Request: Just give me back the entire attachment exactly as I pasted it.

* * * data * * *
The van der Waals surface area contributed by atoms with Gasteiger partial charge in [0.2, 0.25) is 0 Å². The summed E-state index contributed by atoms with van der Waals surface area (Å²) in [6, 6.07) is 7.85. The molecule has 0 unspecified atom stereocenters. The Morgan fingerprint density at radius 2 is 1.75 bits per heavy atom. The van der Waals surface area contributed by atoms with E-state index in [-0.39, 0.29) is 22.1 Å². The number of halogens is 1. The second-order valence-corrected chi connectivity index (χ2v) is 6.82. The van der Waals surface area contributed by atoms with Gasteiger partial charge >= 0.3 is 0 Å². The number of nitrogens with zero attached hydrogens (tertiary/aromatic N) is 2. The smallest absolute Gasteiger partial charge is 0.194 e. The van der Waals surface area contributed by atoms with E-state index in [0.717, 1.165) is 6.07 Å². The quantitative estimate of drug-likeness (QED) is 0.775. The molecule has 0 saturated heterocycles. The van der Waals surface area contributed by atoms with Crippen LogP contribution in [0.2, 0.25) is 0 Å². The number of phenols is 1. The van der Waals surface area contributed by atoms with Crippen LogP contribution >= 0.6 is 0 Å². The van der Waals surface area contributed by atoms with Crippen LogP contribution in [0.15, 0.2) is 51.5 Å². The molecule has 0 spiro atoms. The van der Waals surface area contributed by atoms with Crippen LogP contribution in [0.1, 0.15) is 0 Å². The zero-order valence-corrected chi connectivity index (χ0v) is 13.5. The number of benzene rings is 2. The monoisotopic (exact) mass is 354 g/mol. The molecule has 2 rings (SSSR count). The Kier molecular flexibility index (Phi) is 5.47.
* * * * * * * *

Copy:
The van der Waals surface area contributed by atoms with Gasteiger partial charge in [0.2, 0.25) is 0 Å². The summed E-state index contributed by atoms with van der Waals surface area (Å²) in [6, 6.07) is 7.85. The molecule has 0 unspecified atom stereocenters. The Morgan fingerprint density at radius 2 is 1.75 bits per heavy atom. The van der Waals surface area contributed by atoms with E-state index in [-0.39, 0.29) is 22.1 Å². The number of halogens is 1. The second-order valence-corrected chi connectivity index (χ2v) is 6.82. The van der Waals surface area contributed by atoms with Gasteiger partial charge >= 0.3 is 0 Å². The number of nitrogens with zero attached hydrogens (tertiary/aromatic N) is 2. The smallest absolute Gasteiger partial charge is 0.194 e. The van der Waals surface area contributed by atoms with E-state index in [0.717, 1.165) is 6.07 Å². The quantitative estimate of drug-likeness (QED) is 0.775. The molecule has 0 saturated heterocycles. The van der Waals surface area contributed by atoms with Crippen LogP contribution in [0.2, 0.25) is 0 Å². The number of phenols is 1. The van der Waals surface area contributed by atoms with Crippen LogP contribution >= 0.6 is 0 Å². The van der Waals surface area contributed by atoms with Crippen LogP contribution in [0.15, 0.2) is 51.5 Å². The molecule has 0 spiro atoms. The van der Waals surface area contributed by atoms with Crippen LogP contribution in [0.1, 0.15) is 0 Å². The zero-order valence-corrected chi connectivity index (χ0v) is 13.5. The number of benzene rings is 2. The monoisotopic (exact) mass is 354 g/mol. The molecule has 2 rings (SSSR count). The Kier molecular flexibility index (Phi) is 5.47.